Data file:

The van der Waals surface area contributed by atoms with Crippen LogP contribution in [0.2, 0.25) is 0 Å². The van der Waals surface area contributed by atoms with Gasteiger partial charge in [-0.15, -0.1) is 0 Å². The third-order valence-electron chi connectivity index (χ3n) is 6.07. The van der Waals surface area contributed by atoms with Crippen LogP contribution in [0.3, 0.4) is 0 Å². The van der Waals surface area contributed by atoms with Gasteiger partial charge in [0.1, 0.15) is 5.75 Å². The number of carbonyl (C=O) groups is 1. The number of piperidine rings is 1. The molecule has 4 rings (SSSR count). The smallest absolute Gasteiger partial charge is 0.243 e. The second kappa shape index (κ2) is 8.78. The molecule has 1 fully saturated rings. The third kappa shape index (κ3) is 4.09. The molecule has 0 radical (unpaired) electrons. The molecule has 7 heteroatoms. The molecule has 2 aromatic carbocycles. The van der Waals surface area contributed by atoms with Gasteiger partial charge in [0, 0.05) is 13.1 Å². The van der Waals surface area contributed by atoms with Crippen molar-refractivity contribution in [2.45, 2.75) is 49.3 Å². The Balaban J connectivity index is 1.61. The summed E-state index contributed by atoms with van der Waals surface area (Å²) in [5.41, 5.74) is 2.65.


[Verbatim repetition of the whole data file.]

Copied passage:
The van der Waals surface area contributed by atoms with Crippen LogP contribution in [0.2, 0.25) is 0 Å². The van der Waals surface area contributed by atoms with Gasteiger partial charge in [-0.15, -0.1) is 0 Å². The third-order valence-electron chi connectivity index (χ3n) is 6.07. The van der Waals surface area contributed by atoms with Crippen LogP contribution in [0.3, 0.4) is 0 Å². The van der Waals surface area contributed by atoms with Gasteiger partial charge in [0.1, 0.15) is 5.75 Å². The number of carbonyl (C=O) groups is 1. The number of piperidine rings is 1. The molecule has 4 rings (SSSR count). The smallest absolute Gasteiger partial charge is 0.243 e. The second kappa shape index (κ2) is 8.78. The molecule has 1 fully saturated rings. The third kappa shape index (κ3) is 4.09. The molecule has 0 radical (unpaired) electrons. The molecule has 7 heteroatoms. The molecule has 2 aromatic carbocycles. The van der Waals surface area contributed by atoms with Gasteiger partial charge in [0, 0.05) is 13.1 Å². The van der Waals surface area contributed by atoms with Crippen molar-refractivity contribution in [2.45, 2.75) is 49.3 Å². The Balaban J connectivity index is 1.61. The summed E-state index contributed by atoms with van der Waals surface area (Å²) in [5.41, 5.74) is 2.65.